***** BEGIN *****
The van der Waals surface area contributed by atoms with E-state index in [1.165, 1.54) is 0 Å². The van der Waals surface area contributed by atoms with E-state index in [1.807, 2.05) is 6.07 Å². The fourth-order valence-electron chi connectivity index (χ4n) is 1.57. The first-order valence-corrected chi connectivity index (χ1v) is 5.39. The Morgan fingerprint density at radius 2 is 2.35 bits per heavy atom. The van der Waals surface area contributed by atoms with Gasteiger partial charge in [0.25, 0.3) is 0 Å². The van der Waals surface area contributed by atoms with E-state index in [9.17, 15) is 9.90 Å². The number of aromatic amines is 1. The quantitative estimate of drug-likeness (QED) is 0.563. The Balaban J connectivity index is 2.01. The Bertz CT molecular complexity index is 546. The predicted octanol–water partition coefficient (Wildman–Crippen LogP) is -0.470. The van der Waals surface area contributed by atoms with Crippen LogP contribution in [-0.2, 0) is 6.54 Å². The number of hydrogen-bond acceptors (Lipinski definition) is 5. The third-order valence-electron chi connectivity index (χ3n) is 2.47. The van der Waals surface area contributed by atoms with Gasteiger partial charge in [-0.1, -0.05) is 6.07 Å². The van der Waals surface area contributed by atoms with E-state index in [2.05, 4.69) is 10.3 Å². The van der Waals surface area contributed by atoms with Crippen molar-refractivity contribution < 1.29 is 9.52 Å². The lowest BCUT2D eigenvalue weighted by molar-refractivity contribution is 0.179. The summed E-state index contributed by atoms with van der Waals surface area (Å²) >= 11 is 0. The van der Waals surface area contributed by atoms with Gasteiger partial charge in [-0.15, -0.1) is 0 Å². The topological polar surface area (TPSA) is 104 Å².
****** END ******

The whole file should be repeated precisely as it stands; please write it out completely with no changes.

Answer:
The van der Waals surface area contributed by atoms with E-state index in [1.165, 1.54) is 0 Å². The van der Waals surface area contributed by atoms with E-state index in [1.807, 2.05) is 6.07 Å². The fourth-order valence-electron chi connectivity index (χ4n) is 1.57. The first-order valence-corrected chi connectivity index (χ1v) is 5.39. The Morgan fingerprint density at radius 2 is 2.35 bits per heavy atom. The van der Waals surface area contributed by atoms with Gasteiger partial charge in [0.25, 0.3) is 0 Å². The van der Waals surface area contributed by atoms with E-state index in [9.17, 15) is 9.90 Å². The number of aromatic amines is 1. The quantitative estimate of drug-likeness (QED) is 0.563. The Balaban J connectivity index is 2.01. The Bertz CT molecular complexity index is 546. The predicted octanol–water partition coefficient (Wildman–Crippen LogP) is -0.470. The van der Waals surface area contributed by atoms with Crippen LogP contribution in [-0.2, 0) is 6.54 Å². The number of hydrogen-bond acceptors (Lipinski definition) is 5. The third-order valence-electron chi connectivity index (χ3n) is 2.47. The van der Waals surface area contributed by atoms with Gasteiger partial charge in [-0.1, -0.05) is 6.07 Å². The van der Waals surface area contributed by atoms with E-state index in [2.05, 4.69) is 10.3 Å². The van der Waals surface area contributed by atoms with Crippen molar-refractivity contribution < 1.29 is 9.52 Å². The lowest BCUT2D eigenvalue weighted by molar-refractivity contribution is 0.179. The summed E-state index contributed by atoms with van der Waals surface area (Å²) >= 11 is 0. The van der Waals surface area contributed by atoms with Gasteiger partial charge in [-0.15, -0.1) is 0 Å². The topological polar surface area (TPSA) is 104 Å².